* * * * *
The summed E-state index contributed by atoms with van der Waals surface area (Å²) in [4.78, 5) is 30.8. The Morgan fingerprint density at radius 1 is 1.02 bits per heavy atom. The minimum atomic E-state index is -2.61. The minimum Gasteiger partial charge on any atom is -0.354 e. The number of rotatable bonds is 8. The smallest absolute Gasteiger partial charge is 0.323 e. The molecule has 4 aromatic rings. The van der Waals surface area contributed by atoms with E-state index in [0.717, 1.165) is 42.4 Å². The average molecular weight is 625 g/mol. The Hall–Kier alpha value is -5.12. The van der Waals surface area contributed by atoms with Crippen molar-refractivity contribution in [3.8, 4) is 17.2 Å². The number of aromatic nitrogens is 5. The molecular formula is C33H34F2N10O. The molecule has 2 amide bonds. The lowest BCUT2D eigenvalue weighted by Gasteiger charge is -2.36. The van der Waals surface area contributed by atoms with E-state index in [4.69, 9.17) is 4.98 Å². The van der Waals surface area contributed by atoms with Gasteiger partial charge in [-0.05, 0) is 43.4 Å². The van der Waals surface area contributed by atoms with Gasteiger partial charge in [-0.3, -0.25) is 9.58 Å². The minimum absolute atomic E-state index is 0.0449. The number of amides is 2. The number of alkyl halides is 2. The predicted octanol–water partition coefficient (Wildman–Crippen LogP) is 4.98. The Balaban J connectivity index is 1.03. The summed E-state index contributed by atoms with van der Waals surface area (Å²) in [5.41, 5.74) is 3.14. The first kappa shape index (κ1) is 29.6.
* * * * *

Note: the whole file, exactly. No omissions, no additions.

The summed E-state index contributed by atoms with van der Waals surface area (Å²) in [4.78, 5) is 30.8. The Morgan fingerprint density at radius 1 is 1.02 bits per heavy atom. The minimum atomic E-state index is -2.61. The minimum Gasteiger partial charge on any atom is -0.354 e. The number of rotatable bonds is 8. The smallest absolute Gasteiger partial charge is 0.323 e. The molecule has 4 aromatic rings. The van der Waals surface area contributed by atoms with E-state index in [0.717, 1.165) is 42.4 Å². The average molecular weight is 625 g/mol. The Hall–Kier alpha value is -5.12. The van der Waals surface area contributed by atoms with Crippen molar-refractivity contribution in [3.8, 4) is 17.2 Å². The number of aromatic nitrogens is 5. The molecular formula is C33H34F2N10O. The molecule has 2 amide bonds. The lowest BCUT2D eigenvalue weighted by Gasteiger charge is -2.36. The van der Waals surface area contributed by atoms with E-state index in [4.69, 9.17) is 4.98 Å². The van der Waals surface area contributed by atoms with Gasteiger partial charge in [-0.05, 0) is 43.4 Å². The van der Waals surface area contributed by atoms with Gasteiger partial charge in [-0.3, -0.25) is 9.58 Å². The minimum absolute atomic E-state index is 0.0449. The number of amides is 2. The number of alkyl halides is 2. The predicted octanol–water partition coefficient (Wildman–Crippen LogP) is 4.98. The Balaban J connectivity index is 1.03. The summed E-state index contributed by atoms with van der Waals surface area (Å²) in [5.41, 5.74) is 3.14. The first kappa shape index (κ1) is 29.6.